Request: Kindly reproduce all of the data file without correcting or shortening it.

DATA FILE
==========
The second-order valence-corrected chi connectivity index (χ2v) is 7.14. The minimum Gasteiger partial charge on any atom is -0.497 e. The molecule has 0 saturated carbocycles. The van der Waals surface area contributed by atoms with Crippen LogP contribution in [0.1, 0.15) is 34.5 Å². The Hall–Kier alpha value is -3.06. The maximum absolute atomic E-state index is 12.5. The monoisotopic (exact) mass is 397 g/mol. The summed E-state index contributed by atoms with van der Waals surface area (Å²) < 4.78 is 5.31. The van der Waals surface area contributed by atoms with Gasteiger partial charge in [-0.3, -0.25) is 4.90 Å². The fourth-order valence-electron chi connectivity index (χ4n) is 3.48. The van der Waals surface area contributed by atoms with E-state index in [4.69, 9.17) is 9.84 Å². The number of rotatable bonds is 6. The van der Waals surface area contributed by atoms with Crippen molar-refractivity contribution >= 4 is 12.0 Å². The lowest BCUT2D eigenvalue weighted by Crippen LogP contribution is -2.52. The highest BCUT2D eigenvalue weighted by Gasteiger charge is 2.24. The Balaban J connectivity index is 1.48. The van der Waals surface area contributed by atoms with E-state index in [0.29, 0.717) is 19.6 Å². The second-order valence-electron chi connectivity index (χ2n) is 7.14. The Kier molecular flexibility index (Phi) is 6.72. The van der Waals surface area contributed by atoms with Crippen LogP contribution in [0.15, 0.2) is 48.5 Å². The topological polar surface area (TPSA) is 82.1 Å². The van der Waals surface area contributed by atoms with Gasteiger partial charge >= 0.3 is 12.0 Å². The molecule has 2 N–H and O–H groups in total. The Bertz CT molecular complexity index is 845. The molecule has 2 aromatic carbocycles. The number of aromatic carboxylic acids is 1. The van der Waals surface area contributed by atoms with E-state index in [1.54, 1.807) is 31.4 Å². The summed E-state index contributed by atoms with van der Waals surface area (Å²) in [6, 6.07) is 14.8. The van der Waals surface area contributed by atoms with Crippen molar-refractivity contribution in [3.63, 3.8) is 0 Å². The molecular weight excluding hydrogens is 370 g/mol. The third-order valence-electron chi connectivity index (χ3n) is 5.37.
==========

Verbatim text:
The second-order valence-corrected chi connectivity index (χ2v) is 7.14. The minimum Gasteiger partial charge on any atom is -0.497 e. The molecule has 0 saturated carbocycles. The van der Waals surface area contributed by atoms with Crippen LogP contribution in [0.1, 0.15) is 34.5 Å². The Hall–Kier alpha value is -3.06. The maximum absolute atomic E-state index is 12.5. The monoisotopic (exact) mass is 397 g/mol. The summed E-state index contributed by atoms with van der Waals surface area (Å²) < 4.78 is 5.31. The van der Waals surface area contributed by atoms with Gasteiger partial charge in [-0.3, -0.25) is 4.90 Å². The fourth-order valence-electron chi connectivity index (χ4n) is 3.48. The van der Waals surface area contributed by atoms with E-state index in [4.69, 9.17) is 9.84 Å². The number of rotatable bonds is 6. The van der Waals surface area contributed by atoms with Crippen molar-refractivity contribution >= 4 is 12.0 Å². The lowest BCUT2D eigenvalue weighted by Crippen LogP contribution is -2.52. The highest BCUT2D eigenvalue weighted by Gasteiger charge is 2.24. The Balaban J connectivity index is 1.48. The van der Waals surface area contributed by atoms with E-state index in [0.29, 0.717) is 19.6 Å². The second-order valence-electron chi connectivity index (χ2n) is 7.14. The Kier molecular flexibility index (Phi) is 6.72. The van der Waals surface area contributed by atoms with Crippen LogP contribution in [0.15, 0.2) is 48.5 Å². The topological polar surface area (TPSA) is 82.1 Å². The van der Waals surface area contributed by atoms with Gasteiger partial charge >= 0.3 is 12.0 Å². The molecule has 2 N–H and O–H groups in total. The Bertz CT molecular complexity index is 845. The molecule has 2 aromatic carbocycles. The number of aromatic carboxylic acids is 1. The van der Waals surface area contributed by atoms with E-state index in [1.54, 1.807) is 31.4 Å². The summed E-state index contributed by atoms with van der Waals surface area (Å²) in [6, 6.07) is 14.8. The van der Waals surface area contributed by atoms with Crippen molar-refractivity contribution in [3.63, 3.8) is 0 Å². The molecular weight excluding hydrogens is 370 g/mol. The third-order valence-electron chi connectivity index (χ3n) is 5.37.